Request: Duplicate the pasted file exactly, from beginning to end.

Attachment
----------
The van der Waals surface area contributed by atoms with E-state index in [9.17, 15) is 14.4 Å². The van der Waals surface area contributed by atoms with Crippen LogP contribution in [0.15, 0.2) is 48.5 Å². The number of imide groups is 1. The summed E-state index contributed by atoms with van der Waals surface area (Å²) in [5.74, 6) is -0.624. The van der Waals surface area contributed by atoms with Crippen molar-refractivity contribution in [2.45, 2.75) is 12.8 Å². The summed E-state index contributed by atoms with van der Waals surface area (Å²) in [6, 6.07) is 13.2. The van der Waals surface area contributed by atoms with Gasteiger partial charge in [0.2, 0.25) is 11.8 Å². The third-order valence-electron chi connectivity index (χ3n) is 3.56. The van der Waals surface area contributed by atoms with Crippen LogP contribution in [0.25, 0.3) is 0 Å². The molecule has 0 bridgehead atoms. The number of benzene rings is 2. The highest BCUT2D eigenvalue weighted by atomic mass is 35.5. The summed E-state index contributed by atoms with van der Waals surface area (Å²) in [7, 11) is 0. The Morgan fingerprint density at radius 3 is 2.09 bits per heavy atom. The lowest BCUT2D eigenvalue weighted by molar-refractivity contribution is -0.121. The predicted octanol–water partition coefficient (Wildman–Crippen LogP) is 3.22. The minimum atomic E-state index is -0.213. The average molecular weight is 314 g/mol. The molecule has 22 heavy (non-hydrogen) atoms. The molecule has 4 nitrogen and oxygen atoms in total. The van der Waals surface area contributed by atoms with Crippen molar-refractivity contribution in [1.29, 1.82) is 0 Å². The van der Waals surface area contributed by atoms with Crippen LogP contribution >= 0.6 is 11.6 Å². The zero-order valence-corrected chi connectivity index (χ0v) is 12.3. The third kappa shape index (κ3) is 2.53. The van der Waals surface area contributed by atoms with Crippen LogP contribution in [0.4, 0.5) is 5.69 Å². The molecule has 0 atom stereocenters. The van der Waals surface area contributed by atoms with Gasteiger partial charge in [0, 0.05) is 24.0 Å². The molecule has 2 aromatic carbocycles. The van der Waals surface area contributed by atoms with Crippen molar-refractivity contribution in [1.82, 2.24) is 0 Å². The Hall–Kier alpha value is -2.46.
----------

The van der Waals surface area contributed by atoms with E-state index in [9.17, 15) is 14.4 Å². The van der Waals surface area contributed by atoms with Crippen LogP contribution in [0.15, 0.2) is 48.5 Å². The number of imide groups is 1. The summed E-state index contributed by atoms with van der Waals surface area (Å²) in [5.74, 6) is -0.624. The van der Waals surface area contributed by atoms with Crippen molar-refractivity contribution in [2.45, 2.75) is 12.8 Å². The summed E-state index contributed by atoms with van der Waals surface area (Å²) in [6, 6.07) is 13.2. The van der Waals surface area contributed by atoms with Gasteiger partial charge in [0.2, 0.25) is 11.8 Å². The third-order valence-electron chi connectivity index (χ3n) is 3.56. The van der Waals surface area contributed by atoms with Crippen LogP contribution in [0.25, 0.3) is 0 Å². The molecule has 0 bridgehead atoms. The number of benzene rings is 2. The highest BCUT2D eigenvalue weighted by atomic mass is 35.5. The summed E-state index contributed by atoms with van der Waals surface area (Å²) in [7, 11) is 0. The Morgan fingerprint density at radius 3 is 2.09 bits per heavy atom. The lowest BCUT2D eigenvalue weighted by molar-refractivity contribution is -0.121. The predicted octanol–water partition coefficient (Wildman–Crippen LogP) is 3.22. The minimum atomic E-state index is -0.213. The average molecular weight is 314 g/mol. The molecule has 22 heavy (non-hydrogen) atoms. The molecule has 4 nitrogen and oxygen atoms in total. The van der Waals surface area contributed by atoms with Crippen molar-refractivity contribution in [1.29, 1.82) is 0 Å². The van der Waals surface area contributed by atoms with Crippen LogP contribution >= 0.6 is 11.6 Å². The zero-order valence-corrected chi connectivity index (χ0v) is 12.3. The third kappa shape index (κ3) is 2.53. The van der Waals surface area contributed by atoms with Crippen LogP contribution in [0.4, 0.5) is 5.69 Å². The molecule has 0 atom stereocenters. The van der Waals surface area contributed by atoms with Gasteiger partial charge in [0, 0.05) is 24.0 Å². The molecule has 2 aromatic carbocycles. The van der Waals surface area contributed by atoms with Crippen molar-refractivity contribution in [1.82, 2.24) is 0 Å². The Hall–Kier alpha value is -2.46.